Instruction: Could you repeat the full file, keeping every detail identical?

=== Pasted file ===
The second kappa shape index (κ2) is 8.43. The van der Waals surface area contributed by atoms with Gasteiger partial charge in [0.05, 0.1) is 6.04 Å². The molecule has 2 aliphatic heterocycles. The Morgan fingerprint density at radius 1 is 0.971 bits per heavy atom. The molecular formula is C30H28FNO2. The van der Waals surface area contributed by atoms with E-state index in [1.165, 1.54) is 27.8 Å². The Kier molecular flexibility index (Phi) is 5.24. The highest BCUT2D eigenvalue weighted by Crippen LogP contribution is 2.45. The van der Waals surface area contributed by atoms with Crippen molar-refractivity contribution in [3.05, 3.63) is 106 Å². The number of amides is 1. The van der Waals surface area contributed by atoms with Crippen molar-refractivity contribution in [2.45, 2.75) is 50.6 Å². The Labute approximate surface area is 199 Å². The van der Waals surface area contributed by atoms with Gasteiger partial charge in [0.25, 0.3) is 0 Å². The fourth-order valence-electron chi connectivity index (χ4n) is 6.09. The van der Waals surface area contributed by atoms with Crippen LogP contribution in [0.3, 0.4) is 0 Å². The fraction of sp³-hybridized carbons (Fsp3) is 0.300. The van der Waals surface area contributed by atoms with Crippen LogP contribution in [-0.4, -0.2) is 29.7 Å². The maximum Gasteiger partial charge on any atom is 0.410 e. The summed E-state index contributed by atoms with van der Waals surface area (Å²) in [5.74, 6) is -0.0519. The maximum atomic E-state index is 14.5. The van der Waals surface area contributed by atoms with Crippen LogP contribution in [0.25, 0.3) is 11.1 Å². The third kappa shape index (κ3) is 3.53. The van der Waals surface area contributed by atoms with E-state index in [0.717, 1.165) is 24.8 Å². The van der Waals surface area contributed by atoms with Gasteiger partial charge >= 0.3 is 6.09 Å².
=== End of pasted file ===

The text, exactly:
The second kappa shape index (κ2) is 8.43. The van der Waals surface area contributed by atoms with Gasteiger partial charge in [0.05, 0.1) is 6.04 Å². The molecule has 2 aliphatic heterocycles. The Morgan fingerprint density at radius 1 is 0.971 bits per heavy atom. The molecular formula is C30H28FNO2. The van der Waals surface area contributed by atoms with E-state index in [1.165, 1.54) is 27.8 Å². The Kier molecular flexibility index (Phi) is 5.24. The highest BCUT2D eigenvalue weighted by Crippen LogP contribution is 2.45. The van der Waals surface area contributed by atoms with Crippen molar-refractivity contribution in [3.05, 3.63) is 106 Å². The number of amides is 1. The van der Waals surface area contributed by atoms with Crippen molar-refractivity contribution in [2.45, 2.75) is 50.6 Å². The Labute approximate surface area is 199 Å². The van der Waals surface area contributed by atoms with Gasteiger partial charge in [0.25, 0.3) is 0 Å². The fourth-order valence-electron chi connectivity index (χ4n) is 6.09. The van der Waals surface area contributed by atoms with Crippen LogP contribution in [0.3, 0.4) is 0 Å². The fraction of sp³-hybridized carbons (Fsp3) is 0.300. The van der Waals surface area contributed by atoms with Crippen LogP contribution in [-0.4, -0.2) is 29.7 Å². The maximum Gasteiger partial charge on any atom is 0.410 e. The summed E-state index contributed by atoms with van der Waals surface area (Å²) in [5.74, 6) is -0.0519. The maximum atomic E-state index is 14.5. The van der Waals surface area contributed by atoms with Crippen LogP contribution in [0.25, 0.3) is 11.1 Å². The third kappa shape index (κ3) is 3.53. The van der Waals surface area contributed by atoms with E-state index in [0.717, 1.165) is 24.8 Å². The van der Waals surface area contributed by atoms with Gasteiger partial charge >= 0.3 is 6.09 Å².